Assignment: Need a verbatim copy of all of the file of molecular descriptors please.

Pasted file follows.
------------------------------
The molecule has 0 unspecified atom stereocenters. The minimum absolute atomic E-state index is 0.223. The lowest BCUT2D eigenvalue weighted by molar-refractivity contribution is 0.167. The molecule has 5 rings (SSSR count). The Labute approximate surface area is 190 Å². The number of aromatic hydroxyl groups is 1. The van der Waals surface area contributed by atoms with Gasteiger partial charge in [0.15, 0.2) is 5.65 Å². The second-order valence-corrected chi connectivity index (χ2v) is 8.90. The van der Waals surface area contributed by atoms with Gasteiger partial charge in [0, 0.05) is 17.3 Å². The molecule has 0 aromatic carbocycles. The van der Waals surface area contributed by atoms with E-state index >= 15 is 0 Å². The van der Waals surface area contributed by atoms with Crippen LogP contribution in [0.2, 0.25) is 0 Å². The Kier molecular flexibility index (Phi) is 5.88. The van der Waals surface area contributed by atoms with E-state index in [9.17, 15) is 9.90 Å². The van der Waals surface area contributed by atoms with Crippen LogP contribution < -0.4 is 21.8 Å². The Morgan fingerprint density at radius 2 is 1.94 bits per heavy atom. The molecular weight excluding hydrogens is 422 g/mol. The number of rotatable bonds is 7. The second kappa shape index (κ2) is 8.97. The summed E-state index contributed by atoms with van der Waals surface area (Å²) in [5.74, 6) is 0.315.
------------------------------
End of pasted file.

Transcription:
The molecule has 0 unspecified atom stereocenters. The minimum absolute atomic E-state index is 0.223. The lowest BCUT2D eigenvalue weighted by molar-refractivity contribution is 0.167. The molecule has 5 rings (SSSR count). The Labute approximate surface area is 190 Å². The number of aromatic hydroxyl groups is 1. The van der Waals surface area contributed by atoms with Gasteiger partial charge in [0.15, 0.2) is 5.65 Å². The second-order valence-corrected chi connectivity index (χ2v) is 8.90. The van der Waals surface area contributed by atoms with Gasteiger partial charge in [0, 0.05) is 17.3 Å². The molecule has 0 aromatic carbocycles. The van der Waals surface area contributed by atoms with E-state index >= 15 is 0 Å². The van der Waals surface area contributed by atoms with Crippen LogP contribution in [0.2, 0.25) is 0 Å². The Kier molecular flexibility index (Phi) is 5.88. The van der Waals surface area contributed by atoms with E-state index in [9.17, 15) is 9.90 Å². The van der Waals surface area contributed by atoms with Crippen LogP contribution < -0.4 is 21.8 Å². The Morgan fingerprint density at radius 2 is 1.94 bits per heavy atom. The molecular weight excluding hydrogens is 422 g/mol. The number of rotatable bonds is 7. The second kappa shape index (κ2) is 8.97. The summed E-state index contributed by atoms with van der Waals surface area (Å²) in [5.74, 6) is 0.315.